Allegations Tokyo 2020 made a corrupt payment to Singapore-based firm Black Tidings are a “concern”, International Olympic Committee (IOC) vice-president John Coates has admitted, but he stressed he has “no reason” to doubt the reasons given for the controversial transaction.
Coates, who heads up the IOC’s Coordination Commission for the Games in four years’ time, reiterated their co-operation with any investigations and claimed results of the probe being conducted by the Japanese Olympic Committee (JOC) could come within a month.
A three-strong investigatory team, featuring two lawyers and a chartered accountant, held their first meeting today concerning the transactions totaling $2 million (£1.3 million/€1.7 million) given to Black Tidings before the IOC Session in Buenos Aires in 2013, where Tokyo was awarded the 2020 Olympics and Paralympic Games.
The company has ties to Papa Massata Diack, son of disgraced former International Association of Athletics Federations President Lamine Diack.
The fact that Lamine was a voting IOC member when Tokyo was elected as host raises the possibility the transfers were a bribe paid to secure the support of the Senegalese and others under his influence.
(IOC) vice-president John Coates has long stressed that the payment was “done by the book” and has denied any wrongdoing.
Takeda, who led the Tokyo 2020 Bid Committee and is also an IOC member, insisted the payment was “necessary” and was for legitimate consultancy work.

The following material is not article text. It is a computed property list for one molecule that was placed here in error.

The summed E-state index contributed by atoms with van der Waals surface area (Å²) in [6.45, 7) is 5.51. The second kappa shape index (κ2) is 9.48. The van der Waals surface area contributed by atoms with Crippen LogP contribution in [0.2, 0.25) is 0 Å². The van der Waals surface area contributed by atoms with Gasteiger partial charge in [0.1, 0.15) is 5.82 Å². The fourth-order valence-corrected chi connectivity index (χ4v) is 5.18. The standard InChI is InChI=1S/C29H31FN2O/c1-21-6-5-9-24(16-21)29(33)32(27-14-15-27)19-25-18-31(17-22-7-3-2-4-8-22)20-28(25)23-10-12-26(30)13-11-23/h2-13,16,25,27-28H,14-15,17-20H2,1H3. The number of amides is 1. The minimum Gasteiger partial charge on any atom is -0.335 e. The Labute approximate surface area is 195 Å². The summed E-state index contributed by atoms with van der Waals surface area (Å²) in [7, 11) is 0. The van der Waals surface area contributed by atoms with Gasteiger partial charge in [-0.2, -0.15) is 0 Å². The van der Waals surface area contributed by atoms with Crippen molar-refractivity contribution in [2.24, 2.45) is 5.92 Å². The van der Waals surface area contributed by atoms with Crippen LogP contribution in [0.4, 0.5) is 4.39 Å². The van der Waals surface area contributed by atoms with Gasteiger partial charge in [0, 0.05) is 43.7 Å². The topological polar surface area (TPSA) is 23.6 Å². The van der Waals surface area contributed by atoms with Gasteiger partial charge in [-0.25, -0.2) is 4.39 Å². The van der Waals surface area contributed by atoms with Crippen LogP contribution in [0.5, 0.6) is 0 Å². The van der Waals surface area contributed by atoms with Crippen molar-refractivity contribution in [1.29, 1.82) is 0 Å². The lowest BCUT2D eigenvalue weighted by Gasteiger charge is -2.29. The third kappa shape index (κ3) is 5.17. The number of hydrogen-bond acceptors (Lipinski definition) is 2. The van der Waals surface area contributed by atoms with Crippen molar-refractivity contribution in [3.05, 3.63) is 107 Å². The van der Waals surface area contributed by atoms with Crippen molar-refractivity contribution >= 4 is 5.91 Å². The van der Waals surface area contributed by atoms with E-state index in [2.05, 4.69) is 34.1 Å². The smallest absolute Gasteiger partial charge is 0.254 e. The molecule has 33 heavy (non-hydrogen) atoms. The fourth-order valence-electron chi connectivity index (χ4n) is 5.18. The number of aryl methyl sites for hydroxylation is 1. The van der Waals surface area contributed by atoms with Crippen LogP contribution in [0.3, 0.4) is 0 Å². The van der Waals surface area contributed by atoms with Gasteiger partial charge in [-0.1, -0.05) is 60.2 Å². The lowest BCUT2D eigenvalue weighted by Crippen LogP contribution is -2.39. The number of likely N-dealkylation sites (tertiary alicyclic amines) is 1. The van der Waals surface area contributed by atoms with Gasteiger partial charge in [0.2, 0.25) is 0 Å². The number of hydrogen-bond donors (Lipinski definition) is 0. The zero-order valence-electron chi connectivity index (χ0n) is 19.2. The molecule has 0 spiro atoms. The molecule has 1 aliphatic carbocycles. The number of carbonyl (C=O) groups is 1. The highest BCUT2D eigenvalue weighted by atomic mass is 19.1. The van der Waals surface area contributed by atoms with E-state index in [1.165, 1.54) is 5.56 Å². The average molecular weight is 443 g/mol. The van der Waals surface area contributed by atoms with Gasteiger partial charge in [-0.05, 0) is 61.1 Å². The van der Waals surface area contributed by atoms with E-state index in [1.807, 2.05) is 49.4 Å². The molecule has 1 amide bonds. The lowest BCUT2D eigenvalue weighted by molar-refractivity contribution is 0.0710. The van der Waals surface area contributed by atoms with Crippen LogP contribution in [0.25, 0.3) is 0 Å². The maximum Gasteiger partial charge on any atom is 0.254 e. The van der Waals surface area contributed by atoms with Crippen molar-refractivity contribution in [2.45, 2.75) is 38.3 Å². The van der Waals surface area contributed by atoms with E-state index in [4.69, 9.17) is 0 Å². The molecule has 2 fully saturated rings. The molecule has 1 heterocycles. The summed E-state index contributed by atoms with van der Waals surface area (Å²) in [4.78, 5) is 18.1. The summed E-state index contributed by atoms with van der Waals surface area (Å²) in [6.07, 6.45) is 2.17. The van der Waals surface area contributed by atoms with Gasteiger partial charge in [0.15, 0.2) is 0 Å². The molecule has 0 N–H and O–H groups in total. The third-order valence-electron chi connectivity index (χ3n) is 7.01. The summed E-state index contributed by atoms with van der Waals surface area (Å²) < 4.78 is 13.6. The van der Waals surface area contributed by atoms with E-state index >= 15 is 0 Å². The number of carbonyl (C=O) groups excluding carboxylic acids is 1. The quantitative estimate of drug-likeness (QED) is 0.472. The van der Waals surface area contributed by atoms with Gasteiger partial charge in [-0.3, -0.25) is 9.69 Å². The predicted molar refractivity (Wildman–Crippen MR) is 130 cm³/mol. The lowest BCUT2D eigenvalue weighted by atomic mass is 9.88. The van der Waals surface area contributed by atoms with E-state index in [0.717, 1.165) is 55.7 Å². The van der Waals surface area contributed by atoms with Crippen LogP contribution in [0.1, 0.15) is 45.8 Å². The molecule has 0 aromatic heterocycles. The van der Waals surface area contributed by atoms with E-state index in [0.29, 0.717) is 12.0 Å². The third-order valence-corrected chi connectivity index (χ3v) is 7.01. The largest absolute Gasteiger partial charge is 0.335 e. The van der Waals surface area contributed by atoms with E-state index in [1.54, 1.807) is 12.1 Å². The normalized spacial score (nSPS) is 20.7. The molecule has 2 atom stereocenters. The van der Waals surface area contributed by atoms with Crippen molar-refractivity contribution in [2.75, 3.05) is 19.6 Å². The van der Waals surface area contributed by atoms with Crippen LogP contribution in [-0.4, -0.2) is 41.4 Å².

Coates also confirmed the IOC would not launch its own investigation and would “rely” on those which have been initiated by the JOC and also the French police, who are also studying the payment.
The authorities in France are scrutinizing the issue as part of their investigation into the Diack family, who are accused of using the same account to channel money received in return for covering up failed doping tests in athletics.
“We share all of those same concerns as the Japanese public do about corruption,” Coates said in Tokyo following meetings with the Organizing Committee.
“We have a zero-tolerance approach, whether it’s to doping, whether it’s to malpractices in betting or corruption in bidding processes.
“It concerns us.
“There is a range of remedies and sanctions that could be considered, but I’m not going to speculate on that.”
Coates met with Takeda to discuss the issue, which is the worst alleged corruption in the Olympic bidding process since the Salt Lake City Scandal in 2002.
“I was pleased when I got here that President Takeda asked to have a meeting with me and he explained that the Japanese Olympic Committee would also be conducting an investigation,” the Australian added.
“I don’t think he knows how long it will take, but he was hoping that this might be done within a month.
“He certainly assured me that the Japanese Olympic Committee has a full open book and the IOC will follow and look forward to the report of that investigation, just as we are from the French.
“We have decided we won’t conduct a parallel investigation.
“We’ll rely on both of those and we’ll take it from there.”
By Liam Morgan
Republished with permission from insidethegames.biz